General Contractors have a lot of ways to address a lead generation strategy including websites and landing pages. Websites and landing pages have different goals and functions. Understanding their differences and what function each serve in the eyes of the landing page or website viewer is essential to a successful online presence.
A landing page is goal oriented. It has an offer (“free remodel calculator, ebook, request for quote”) and in order to get that offer the viewer gives personal information like an email or phone number. With the email or phone number, the contractor can now follow up with the lead. In general, the goal is to continually amass leads to turn leads into clients.
A landing page converts traffic to leads better than a website because it is simple. A landing page might have as few as 10 words on it. Example: “Get a free remodel calculator now” or “Top 10 DIY Garden Tips Ebook,” a field asking for an email, and a submit button. Because landing pages are focused, few words are needed. There is no need to write blogs or do SEO.
Sparse: Generally, the landing page doesn’t have the typical things a website has such as a footer, navigation bar, about us, etc.
In order to get a potential client to a landing page, the general contractor pushes traffic to it with ads or with other methods.
A website is passive. It is the reader’s choice to make contact or not to make contact with the contractor. A viewer can read about the company and take no action to contact the contractor. A reader can read through the testimonials and take no action to contact the contractor. The lead could also potentially click contact us and immediately call the contractor.
A website is informational: There is an “about us,” “testimonials,” and “images of recently completed projects.” The viewer can also access the website to browse about what types of home improvement services are offered. aaa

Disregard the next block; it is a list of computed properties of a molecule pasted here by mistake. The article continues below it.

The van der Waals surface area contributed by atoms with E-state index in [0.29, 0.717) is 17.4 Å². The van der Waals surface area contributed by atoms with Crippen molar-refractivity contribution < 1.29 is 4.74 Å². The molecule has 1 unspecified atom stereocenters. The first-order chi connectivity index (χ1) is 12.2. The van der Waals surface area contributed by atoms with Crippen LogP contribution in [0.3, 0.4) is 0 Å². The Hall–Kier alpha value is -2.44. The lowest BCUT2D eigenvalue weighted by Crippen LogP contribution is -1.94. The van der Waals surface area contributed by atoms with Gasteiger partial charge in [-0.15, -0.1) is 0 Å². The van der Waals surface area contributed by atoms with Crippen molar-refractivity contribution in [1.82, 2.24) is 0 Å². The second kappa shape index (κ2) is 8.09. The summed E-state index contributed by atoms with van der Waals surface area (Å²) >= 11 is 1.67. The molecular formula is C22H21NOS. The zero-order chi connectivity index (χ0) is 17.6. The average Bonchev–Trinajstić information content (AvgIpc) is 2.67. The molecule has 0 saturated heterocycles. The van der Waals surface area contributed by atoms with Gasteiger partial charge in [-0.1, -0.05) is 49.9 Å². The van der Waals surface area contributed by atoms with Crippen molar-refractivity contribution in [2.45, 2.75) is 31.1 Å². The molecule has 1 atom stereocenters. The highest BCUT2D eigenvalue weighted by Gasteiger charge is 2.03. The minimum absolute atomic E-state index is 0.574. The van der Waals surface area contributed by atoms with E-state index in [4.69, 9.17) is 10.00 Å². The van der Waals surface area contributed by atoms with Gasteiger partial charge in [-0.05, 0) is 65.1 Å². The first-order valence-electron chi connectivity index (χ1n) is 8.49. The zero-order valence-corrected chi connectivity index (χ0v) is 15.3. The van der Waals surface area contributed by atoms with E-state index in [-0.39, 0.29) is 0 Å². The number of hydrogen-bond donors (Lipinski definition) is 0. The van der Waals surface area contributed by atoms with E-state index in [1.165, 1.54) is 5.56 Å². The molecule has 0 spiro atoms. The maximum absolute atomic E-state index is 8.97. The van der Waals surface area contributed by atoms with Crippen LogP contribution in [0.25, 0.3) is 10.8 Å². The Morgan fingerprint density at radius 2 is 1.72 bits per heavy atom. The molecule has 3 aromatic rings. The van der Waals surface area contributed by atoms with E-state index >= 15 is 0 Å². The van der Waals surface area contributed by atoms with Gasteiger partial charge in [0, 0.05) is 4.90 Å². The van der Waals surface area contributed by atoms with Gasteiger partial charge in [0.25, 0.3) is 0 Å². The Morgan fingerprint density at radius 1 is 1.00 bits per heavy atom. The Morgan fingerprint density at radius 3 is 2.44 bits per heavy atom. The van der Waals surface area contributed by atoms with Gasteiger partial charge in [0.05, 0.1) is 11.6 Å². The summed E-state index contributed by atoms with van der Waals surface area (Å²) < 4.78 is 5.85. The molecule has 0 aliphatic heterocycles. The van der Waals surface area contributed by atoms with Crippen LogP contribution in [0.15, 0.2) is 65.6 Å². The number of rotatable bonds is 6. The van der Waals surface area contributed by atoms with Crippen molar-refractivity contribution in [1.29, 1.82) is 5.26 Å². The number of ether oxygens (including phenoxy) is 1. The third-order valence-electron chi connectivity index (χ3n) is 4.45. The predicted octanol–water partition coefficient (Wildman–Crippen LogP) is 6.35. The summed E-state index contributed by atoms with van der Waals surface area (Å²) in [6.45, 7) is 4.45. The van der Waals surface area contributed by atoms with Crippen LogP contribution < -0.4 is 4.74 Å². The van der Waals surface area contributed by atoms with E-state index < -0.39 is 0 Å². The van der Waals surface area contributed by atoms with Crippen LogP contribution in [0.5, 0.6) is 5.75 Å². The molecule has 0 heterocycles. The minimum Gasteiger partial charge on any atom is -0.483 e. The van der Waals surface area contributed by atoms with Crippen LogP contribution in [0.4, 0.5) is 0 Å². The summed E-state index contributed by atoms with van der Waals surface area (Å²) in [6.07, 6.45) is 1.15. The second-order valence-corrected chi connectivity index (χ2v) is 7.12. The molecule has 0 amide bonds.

Websites can be any size. From one page to multiple pages. It can be so large that the contractor can track viewers from webpage to webpage. Websites have headers, footers, and a navigation bar to access all the pages.
Websites can be found organically overtime, especially if there is alot of content and the content has been been SEOed successfully. General contractors could also push traffic to it their website via via other methods.
When To Use a Landing Page
You’ll want to use a landing page when you want something (email, address, phone number, name) in exchange for a product you will provide.
Example 1: You are a brand new business and need clients. But you can’t seem to get any business because you are too new. You create an offer for a free consultation and in return ask for emails so you can get in contact with potential clients.
Example 2: You are an established business and need new clients. You are in need of new clients so you create a landing page with an offer for a free ebook in exchange for emails. Once you get the emails you immediately let them know you received 5 star reviews on Facebook and ask them if they are interested in any work.
When To Use a Website
You’ll want to have a website when you want to inform people of your business and make it easy for people to contact you.
Example 1: You have been in the area for a while and want new clients to be able to find you. You create a website with an “about us,” “testimonials,” and “images of recently completed projects.”
Example 2: You have a lot of information you want to share so you create a blog on a website. You share your information with people and chat to them about upcoming projects.
Knowing the difference between a landing page and a website is important in order to create a strategy around lead generation. When you have a goal in mind like exchanging an ebook for the lead’s email, you’ll use a landing page. When you want to share information without expectation of the viewer you’ll use a website.